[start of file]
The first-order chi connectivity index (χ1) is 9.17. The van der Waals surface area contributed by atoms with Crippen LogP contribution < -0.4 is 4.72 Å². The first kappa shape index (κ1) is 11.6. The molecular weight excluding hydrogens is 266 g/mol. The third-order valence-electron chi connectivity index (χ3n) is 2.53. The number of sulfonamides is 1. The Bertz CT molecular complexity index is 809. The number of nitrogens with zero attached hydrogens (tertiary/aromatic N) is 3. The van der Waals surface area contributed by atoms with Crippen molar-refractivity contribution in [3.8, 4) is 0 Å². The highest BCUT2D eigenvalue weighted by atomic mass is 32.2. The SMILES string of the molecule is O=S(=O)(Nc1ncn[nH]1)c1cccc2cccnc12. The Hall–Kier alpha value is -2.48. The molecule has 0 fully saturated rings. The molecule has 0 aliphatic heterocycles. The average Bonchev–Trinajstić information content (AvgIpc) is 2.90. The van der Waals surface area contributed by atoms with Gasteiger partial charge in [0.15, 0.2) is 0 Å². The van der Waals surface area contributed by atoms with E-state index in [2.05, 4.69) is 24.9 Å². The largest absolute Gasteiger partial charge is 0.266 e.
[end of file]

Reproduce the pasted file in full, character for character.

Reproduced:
The first-order chi connectivity index (χ1) is 9.17. The van der Waals surface area contributed by atoms with Crippen LogP contribution < -0.4 is 4.72 Å². The first kappa shape index (κ1) is 11.6. The molecular weight excluding hydrogens is 266 g/mol. The third-order valence-electron chi connectivity index (χ3n) is 2.53. The number of sulfonamides is 1. The Bertz CT molecular complexity index is 809. The number of nitrogens with zero attached hydrogens (tertiary/aromatic N) is 3. The van der Waals surface area contributed by atoms with Crippen molar-refractivity contribution in [3.8, 4) is 0 Å². The highest BCUT2D eigenvalue weighted by atomic mass is 32.2. The SMILES string of the molecule is O=S(=O)(Nc1ncn[nH]1)c1cccc2cccnc12. The Hall–Kier alpha value is -2.48. The molecule has 0 fully saturated rings. The molecule has 0 aliphatic heterocycles. The average Bonchev–Trinajstić information content (AvgIpc) is 2.90. The van der Waals surface area contributed by atoms with Gasteiger partial charge in [0.15, 0.2) is 0 Å². The van der Waals surface area contributed by atoms with E-state index in [2.05, 4.69) is 24.9 Å². The largest absolute Gasteiger partial charge is 0.266 e.